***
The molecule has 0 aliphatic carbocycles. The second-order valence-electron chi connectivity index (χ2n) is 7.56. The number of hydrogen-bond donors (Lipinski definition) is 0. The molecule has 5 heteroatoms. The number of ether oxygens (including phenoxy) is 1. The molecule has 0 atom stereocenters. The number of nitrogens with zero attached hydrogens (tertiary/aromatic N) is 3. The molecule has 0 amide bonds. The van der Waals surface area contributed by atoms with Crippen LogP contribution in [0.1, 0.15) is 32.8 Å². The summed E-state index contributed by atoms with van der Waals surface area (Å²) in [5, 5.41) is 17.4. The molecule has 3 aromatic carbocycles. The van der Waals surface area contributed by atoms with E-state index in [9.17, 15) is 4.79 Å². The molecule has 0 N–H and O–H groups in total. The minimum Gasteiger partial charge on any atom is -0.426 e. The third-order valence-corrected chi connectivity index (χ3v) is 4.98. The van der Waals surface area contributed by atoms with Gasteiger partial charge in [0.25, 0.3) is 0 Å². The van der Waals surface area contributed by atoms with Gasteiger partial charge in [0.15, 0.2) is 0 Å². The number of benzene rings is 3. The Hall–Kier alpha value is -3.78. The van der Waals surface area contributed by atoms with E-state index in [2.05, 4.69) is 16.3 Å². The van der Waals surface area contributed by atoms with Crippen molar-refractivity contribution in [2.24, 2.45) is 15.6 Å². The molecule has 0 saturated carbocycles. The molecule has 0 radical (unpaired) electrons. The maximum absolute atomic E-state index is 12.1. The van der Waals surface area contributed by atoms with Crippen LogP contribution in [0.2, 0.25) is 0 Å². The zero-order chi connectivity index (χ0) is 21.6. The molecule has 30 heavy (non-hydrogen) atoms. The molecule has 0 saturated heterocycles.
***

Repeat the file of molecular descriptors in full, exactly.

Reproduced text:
The molecule has 0 aliphatic carbocycles. The second-order valence-electron chi connectivity index (χ2n) is 7.56. The number of hydrogen-bond donors (Lipinski definition) is 0. The molecule has 5 heteroatoms. The number of ether oxygens (including phenoxy) is 1. The molecule has 0 atom stereocenters. The number of nitrogens with zero attached hydrogens (tertiary/aromatic N) is 3. The molecule has 0 amide bonds. The van der Waals surface area contributed by atoms with Crippen LogP contribution in [0.1, 0.15) is 32.8 Å². The summed E-state index contributed by atoms with van der Waals surface area (Å²) in [5, 5.41) is 17.4. The molecule has 3 aromatic carbocycles. The van der Waals surface area contributed by atoms with E-state index in [9.17, 15) is 4.79 Å². The molecule has 0 N–H and O–H groups in total. The minimum Gasteiger partial charge on any atom is -0.426 e. The third-order valence-corrected chi connectivity index (χ3v) is 4.98. The van der Waals surface area contributed by atoms with Gasteiger partial charge in [0.25, 0.3) is 0 Å². The van der Waals surface area contributed by atoms with Gasteiger partial charge in [0.15, 0.2) is 0 Å². The number of benzene rings is 3. The Hall–Kier alpha value is -3.78. The van der Waals surface area contributed by atoms with E-state index in [2.05, 4.69) is 16.3 Å². The van der Waals surface area contributed by atoms with Crippen molar-refractivity contribution in [2.24, 2.45) is 15.6 Å². The molecule has 0 saturated carbocycles. The molecule has 0 radical (unpaired) electrons. The maximum absolute atomic E-state index is 12.1. The van der Waals surface area contributed by atoms with Crippen LogP contribution in [0.2, 0.25) is 0 Å². The zero-order chi connectivity index (χ0) is 21.6. The molecule has 30 heavy (non-hydrogen) atoms. The molecule has 0 saturated heterocycles.